January 17th, 2009


Washington Square Park, Greenwich Village. The Garibaldi statue. Until now I had never given it more than a glance, and hadn’t known any of the man’s history. But after nine years in Italy, well, the associations now are rich.

I was stranded in Naples one evening because the last ferry for Ischia had departed, so I walked from Porto Beverello up Corso Umberto to the piazza near the entrance of Napoli Centrale train station. There on a tall column was a weathered bronze statue of Garibaldi and on the adjoining Via P. Stanislao Mancini was a hotel named after the great man. I checked in.

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The Multiplication of Entities, Part II

Alvin Langdon Coburn’s involvement in the short-lived British school of Vorticism, and his invention of a “Vortescope,” consisting of a three-mirror arrangement he’d placed over the lens of his camera, inspired me to make this image not too long ago.. It’s a reflection of my life-long tendency toward needlessly multiplying entities.

In response to my earlier post expanding on this concept, goldhands writes:

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Amor Matris I

My mother loved Verdi, Puccini, and the rest of those hot-blooded yet elegant Italians, but our discussions of music never went anywhere. It seemed to split us. I claimed Beethoven’s symphonies conveyed as much drama as any opera. Mom disagreed. No way. Operas have stories. Symphonies don’t.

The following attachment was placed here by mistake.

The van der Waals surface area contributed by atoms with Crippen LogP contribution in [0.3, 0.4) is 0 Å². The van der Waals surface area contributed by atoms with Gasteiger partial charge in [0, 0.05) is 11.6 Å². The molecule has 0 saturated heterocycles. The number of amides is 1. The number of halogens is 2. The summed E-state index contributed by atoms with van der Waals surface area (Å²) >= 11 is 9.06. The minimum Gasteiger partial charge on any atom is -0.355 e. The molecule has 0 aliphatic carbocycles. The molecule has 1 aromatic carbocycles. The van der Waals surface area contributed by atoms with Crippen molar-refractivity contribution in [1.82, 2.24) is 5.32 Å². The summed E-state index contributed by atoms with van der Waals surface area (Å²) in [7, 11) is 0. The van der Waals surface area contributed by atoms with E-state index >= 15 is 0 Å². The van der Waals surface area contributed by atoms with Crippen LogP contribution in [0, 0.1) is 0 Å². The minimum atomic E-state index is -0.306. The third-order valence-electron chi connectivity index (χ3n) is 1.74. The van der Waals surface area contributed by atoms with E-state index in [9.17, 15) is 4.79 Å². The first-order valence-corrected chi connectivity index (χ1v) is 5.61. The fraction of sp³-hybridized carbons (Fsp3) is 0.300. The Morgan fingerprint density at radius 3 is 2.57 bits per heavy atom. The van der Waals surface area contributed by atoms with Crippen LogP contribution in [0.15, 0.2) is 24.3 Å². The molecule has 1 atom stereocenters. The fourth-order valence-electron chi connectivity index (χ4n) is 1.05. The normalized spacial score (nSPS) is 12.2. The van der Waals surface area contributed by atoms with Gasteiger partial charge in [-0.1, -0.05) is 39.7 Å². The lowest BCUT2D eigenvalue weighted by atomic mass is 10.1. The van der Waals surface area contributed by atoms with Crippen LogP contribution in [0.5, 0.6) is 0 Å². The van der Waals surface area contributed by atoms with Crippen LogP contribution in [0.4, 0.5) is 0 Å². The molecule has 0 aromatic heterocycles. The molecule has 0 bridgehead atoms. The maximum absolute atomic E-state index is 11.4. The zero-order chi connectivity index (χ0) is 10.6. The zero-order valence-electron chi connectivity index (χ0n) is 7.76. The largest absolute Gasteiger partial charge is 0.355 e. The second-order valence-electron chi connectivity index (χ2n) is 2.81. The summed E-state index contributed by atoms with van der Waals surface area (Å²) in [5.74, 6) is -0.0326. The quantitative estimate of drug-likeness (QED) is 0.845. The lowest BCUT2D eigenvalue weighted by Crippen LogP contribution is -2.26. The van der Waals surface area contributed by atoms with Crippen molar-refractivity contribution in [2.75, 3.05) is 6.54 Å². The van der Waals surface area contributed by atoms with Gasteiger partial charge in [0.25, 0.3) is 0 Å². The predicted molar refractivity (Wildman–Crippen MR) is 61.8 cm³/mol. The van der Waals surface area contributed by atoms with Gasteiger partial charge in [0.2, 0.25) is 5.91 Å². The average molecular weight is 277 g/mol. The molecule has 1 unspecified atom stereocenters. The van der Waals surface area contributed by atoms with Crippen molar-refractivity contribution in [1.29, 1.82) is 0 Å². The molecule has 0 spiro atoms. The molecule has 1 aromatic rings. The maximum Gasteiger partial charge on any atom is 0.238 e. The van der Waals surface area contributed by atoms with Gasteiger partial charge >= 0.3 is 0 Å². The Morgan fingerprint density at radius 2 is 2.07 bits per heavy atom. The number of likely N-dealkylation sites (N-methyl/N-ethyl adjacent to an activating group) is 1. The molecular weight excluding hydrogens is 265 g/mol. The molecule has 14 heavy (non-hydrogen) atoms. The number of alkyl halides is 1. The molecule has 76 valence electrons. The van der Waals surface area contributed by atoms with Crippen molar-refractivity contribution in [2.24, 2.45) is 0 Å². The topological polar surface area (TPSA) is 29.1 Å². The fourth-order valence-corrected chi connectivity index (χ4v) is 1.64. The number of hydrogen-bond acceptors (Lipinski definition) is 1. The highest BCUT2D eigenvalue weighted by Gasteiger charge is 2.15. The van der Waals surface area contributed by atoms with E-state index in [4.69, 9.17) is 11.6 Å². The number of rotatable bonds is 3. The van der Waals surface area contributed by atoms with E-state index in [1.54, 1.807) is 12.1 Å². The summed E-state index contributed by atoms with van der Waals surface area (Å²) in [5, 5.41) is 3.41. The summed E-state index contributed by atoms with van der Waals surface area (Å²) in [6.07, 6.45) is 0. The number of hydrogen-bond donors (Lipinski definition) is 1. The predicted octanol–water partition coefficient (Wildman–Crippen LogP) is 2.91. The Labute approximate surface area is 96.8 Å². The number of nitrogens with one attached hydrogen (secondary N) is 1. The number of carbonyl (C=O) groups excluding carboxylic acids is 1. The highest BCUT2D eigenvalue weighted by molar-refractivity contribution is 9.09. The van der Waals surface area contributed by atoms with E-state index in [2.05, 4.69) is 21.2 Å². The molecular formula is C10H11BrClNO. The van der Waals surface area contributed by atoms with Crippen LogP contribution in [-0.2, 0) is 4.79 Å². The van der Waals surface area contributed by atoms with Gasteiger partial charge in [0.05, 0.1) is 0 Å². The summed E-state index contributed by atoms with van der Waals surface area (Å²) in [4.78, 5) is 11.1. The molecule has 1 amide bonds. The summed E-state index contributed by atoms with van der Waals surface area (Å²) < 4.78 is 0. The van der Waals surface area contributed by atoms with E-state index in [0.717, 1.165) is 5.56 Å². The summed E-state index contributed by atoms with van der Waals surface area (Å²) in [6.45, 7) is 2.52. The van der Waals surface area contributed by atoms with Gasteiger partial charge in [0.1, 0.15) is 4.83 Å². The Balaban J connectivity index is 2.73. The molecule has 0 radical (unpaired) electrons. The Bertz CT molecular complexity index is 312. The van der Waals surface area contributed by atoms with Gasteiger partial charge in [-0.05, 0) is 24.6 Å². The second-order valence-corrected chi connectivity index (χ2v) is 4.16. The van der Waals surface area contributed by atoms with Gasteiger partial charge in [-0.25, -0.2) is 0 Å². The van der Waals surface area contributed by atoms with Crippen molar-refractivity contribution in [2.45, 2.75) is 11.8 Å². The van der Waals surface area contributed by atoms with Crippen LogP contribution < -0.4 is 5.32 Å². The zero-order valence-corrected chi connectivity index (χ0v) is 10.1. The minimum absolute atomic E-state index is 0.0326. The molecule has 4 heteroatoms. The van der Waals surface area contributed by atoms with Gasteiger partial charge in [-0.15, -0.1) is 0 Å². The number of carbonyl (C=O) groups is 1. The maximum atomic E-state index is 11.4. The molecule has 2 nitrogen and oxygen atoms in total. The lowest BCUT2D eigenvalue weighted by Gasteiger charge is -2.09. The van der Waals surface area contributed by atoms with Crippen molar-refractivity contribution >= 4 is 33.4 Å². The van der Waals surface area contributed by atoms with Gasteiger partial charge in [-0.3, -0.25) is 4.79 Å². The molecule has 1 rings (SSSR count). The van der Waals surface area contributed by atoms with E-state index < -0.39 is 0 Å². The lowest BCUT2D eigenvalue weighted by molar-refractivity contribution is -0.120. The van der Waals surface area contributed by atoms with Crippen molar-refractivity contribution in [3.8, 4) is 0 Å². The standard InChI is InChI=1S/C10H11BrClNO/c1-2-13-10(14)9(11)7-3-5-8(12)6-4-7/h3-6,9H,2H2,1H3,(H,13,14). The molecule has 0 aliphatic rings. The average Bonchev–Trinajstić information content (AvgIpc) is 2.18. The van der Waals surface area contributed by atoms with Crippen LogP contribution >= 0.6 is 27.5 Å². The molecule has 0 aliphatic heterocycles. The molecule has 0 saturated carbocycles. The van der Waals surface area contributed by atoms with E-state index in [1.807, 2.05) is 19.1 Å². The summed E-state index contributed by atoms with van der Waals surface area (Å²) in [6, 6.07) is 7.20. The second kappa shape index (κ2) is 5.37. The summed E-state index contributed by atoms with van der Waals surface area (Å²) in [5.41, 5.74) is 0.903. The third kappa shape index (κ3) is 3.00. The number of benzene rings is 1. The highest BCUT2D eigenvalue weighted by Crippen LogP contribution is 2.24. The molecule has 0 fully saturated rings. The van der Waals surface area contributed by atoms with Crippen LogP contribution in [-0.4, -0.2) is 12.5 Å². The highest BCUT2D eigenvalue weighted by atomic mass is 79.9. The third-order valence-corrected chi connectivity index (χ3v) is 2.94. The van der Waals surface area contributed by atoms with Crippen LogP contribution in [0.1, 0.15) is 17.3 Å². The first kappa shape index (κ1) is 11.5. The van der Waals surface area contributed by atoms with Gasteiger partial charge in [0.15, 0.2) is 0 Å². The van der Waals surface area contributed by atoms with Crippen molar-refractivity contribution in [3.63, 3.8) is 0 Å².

Maybe I projected onto her a sensitivity or intelligence that she didn't have. I idealized her. I wanted so much to believe she was exactly like me. But she really wasn't. Which meant I was alone in my craziness.

“Betty could never think of anybody but herself,” one of my cousins told me. This was not a criticism or a judgment, rather the words of someone close to her stating a simple biographical fact.

“But she always loved you, Johnny,” my cousin added. “And your two kids. She talked about them all the time. Always showed everybody the pictures she had of them.”

I don't think I ever came to truly love her. Rather I felt sympathy, and also felt her deep sadness. All her life she suffered the consequences of her hurtful actions, her bad choices. I had nothing to do with it, other than being the child she abandoned.

How could I love someone who, until I was nine or ten, simply did not exist? I always thought she was dead. That’s what my father told me, and I believed it.

But, no. There she is. An amazingly beautiful woman in a light blue dress. Who is serving my father and me a dinner of roast beef, peas, mashed potatoes and gravy and apple pie and ice cream for desert. On the record player is the Cara nome aria, from Rigoletto, sung by Maria Callas.

My father demands still another crème de menthe. He’s getting ugly drunk, and he’s flashing evil glances at me. Which I try to ignore when after desert I sit on the couch next to my mother—my mother!—and she gently overcomes my resistance and pulls me toward her, and I close my eyes and feel the warmth and softness of her breasts, and the scent of lavender.

My mother!

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